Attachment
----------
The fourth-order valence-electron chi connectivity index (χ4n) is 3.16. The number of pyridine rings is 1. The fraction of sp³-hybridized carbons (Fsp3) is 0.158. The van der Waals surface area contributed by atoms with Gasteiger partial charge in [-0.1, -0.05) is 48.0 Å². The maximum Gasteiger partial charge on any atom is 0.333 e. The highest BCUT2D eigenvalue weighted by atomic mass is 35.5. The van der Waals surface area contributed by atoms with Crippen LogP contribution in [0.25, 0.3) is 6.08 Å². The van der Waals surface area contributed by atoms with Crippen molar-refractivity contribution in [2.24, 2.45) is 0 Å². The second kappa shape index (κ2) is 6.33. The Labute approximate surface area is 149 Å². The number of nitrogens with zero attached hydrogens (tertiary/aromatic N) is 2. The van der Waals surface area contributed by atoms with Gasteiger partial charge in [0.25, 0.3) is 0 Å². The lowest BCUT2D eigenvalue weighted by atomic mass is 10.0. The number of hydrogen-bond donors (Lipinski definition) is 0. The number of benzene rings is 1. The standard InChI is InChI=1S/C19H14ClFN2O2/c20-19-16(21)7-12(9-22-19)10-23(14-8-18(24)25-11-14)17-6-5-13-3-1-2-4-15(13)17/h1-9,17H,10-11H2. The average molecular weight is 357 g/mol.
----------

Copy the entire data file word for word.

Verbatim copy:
The fourth-order valence-electron chi connectivity index (χ4n) is 3.16. The number of pyridine rings is 1. The fraction of sp³-hybridized carbons (Fsp3) is 0.158. The van der Waals surface area contributed by atoms with Gasteiger partial charge in [-0.1, -0.05) is 48.0 Å². The maximum Gasteiger partial charge on any atom is 0.333 e. The highest BCUT2D eigenvalue weighted by atomic mass is 35.5. The van der Waals surface area contributed by atoms with Crippen LogP contribution in [0.25, 0.3) is 6.08 Å². The van der Waals surface area contributed by atoms with Crippen molar-refractivity contribution in [2.24, 2.45) is 0 Å². The second kappa shape index (κ2) is 6.33. The Labute approximate surface area is 149 Å². The number of nitrogens with zero attached hydrogens (tertiary/aromatic N) is 2. The van der Waals surface area contributed by atoms with Gasteiger partial charge in [0.25, 0.3) is 0 Å². The lowest BCUT2D eigenvalue weighted by atomic mass is 10.0. The number of hydrogen-bond donors (Lipinski definition) is 0. The number of benzene rings is 1. The standard InChI is InChI=1S/C19H14ClFN2O2/c20-19-16(21)7-12(9-22-19)10-23(14-8-18(24)25-11-14)17-6-5-13-3-1-2-4-15(13)17/h1-9,17H,10-11H2. The average molecular weight is 357 g/mol.